When lovelorn Annie McDee stumbles across a dirty painting in a junk shop while looking for a present for an unsuitable man, she has no idea what she has discovered. Soon she finds herself drawn unwillingly into the tumultuous London art world, populated by art dealers with mixed motivations, exiled Russian oligarchs, fixers, museum chiefs and wealthy patrons all scheming to get their hands on her painting – a lost eighteenth-century masterpiece called ‘The Improbability of Love’. Uncovering the painting’s past will not only uncover an illustrious list of former owners, but some of the darkest secrets of European history… and unfortunately I can’t say much more about the plot without spoilers and I won’t do that to you!
The Improbability of Love by Hannah Rothschild has been generating a lot of buzz, increasing since its inclusion on the 2016 shortlist for the Baileys Women’s Prize for Fiction. It’s not every day that you can read a satire on the art world by a banking heiress who includes ‘Chair of the National Gallery’ on her impressive CV, and it’s hard not to wonder how many of the walk-on parts in this novel are inspired by real people. Her family also had more works of art stolen during World War II than any other (over 3000 pieces), and the reverberations of art theft in this dark era, the correlation between the possession of art and power, are felt throughout this novel.
You get accustomed to the ridiculously OTT feasts, parties and reckless displays of wealth – particularly in scenes with the oddly lovable fixer Barty (Barthomley Chesterfield Fitzroy St. George no less) who bandies around with billions and thinks anything less than raucous conspicuous consumption is common. While the plot is sometimes a bit over the top there’s a lot to learn here too. The painting in question is fictional; the painter, Jean-Antoine Watteau, is not. Along with Watteau’s backstory we are treated to information on authentication and restoration techniques that are woven into the plot well. The painting itself is a character in the book, and it is through the chapters it narrates that Rothschild makes clearest that the relationships between wealth, power and art are not a 21st century phenomenon. Despite this, there is an impassioned case for the restorative nature of art throughout, after all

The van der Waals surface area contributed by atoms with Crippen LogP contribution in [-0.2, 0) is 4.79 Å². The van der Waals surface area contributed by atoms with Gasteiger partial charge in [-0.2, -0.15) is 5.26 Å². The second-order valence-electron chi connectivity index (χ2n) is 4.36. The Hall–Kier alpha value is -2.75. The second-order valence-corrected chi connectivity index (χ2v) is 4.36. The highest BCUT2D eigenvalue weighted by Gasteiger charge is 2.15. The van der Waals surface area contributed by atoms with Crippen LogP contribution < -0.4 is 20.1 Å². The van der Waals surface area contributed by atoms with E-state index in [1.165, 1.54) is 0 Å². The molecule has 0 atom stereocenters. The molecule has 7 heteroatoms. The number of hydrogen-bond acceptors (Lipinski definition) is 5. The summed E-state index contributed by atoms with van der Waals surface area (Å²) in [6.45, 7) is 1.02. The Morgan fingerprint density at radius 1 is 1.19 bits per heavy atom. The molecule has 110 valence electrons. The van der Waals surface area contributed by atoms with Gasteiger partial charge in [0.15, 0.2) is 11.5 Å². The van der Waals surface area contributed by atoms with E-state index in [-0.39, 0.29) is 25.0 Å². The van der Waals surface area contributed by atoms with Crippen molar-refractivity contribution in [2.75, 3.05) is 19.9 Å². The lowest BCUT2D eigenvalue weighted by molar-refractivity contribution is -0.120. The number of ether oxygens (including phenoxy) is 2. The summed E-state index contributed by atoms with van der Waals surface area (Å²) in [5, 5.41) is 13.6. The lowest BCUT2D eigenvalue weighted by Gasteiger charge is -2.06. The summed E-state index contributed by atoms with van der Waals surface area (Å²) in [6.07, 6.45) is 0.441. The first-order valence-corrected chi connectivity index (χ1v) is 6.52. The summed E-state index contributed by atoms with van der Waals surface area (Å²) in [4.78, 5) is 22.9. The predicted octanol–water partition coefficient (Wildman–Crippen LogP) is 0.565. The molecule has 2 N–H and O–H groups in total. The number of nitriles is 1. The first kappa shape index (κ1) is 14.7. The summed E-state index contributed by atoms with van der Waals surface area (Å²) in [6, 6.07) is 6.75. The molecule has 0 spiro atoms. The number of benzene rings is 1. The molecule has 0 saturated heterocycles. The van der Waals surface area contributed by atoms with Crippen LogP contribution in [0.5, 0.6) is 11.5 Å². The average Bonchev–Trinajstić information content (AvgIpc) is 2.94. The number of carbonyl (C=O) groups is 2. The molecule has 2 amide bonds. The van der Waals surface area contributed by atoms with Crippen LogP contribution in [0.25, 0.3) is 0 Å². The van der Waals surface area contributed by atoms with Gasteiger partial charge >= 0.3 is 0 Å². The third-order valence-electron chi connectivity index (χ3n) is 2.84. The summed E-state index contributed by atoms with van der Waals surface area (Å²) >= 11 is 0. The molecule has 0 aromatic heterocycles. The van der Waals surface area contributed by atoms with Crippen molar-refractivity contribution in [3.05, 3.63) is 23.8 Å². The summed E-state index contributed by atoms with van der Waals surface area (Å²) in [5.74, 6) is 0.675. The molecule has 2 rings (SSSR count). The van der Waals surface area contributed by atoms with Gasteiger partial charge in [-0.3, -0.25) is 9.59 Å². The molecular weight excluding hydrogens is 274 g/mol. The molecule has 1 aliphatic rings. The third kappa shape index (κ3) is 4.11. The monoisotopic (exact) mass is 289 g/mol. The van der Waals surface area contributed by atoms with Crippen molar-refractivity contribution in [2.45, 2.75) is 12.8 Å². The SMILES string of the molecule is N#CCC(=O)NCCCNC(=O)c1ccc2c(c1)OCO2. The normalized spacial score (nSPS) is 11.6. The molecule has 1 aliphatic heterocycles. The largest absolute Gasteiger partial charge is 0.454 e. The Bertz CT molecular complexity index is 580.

…in a declining, degenerate, money-obsessed era, where even Mammon lets most down, art has become a kind of religion and beauty offers a rare form of transcendence.
Books centred around art are having a bit of a moment – I’m thinking of Donna Tartt’s The Goldfinch, Ali Smith’s How To Be Both and Siri Hustvedt’s The Blazing World in particular. There are ways that this book compares unfavourably to all three of these, yet at the risk of seeming to damn with faint praise Rothschild has produced something more readable than any of them. I don’t regret the time I spent on a sunny bank holiday with it, and feeling how I do about bank holidays that is praise indeed! It is an irreverent satirical romp, though oddly sweet in places – and the next time I am in a gallery I know I will wonder what conversations the painting have amongst themselves when the great unwashed leave them in peace once more.
The Improbability of Love is published by Bloomsbury. I received a copy of this book in return for an impartial review.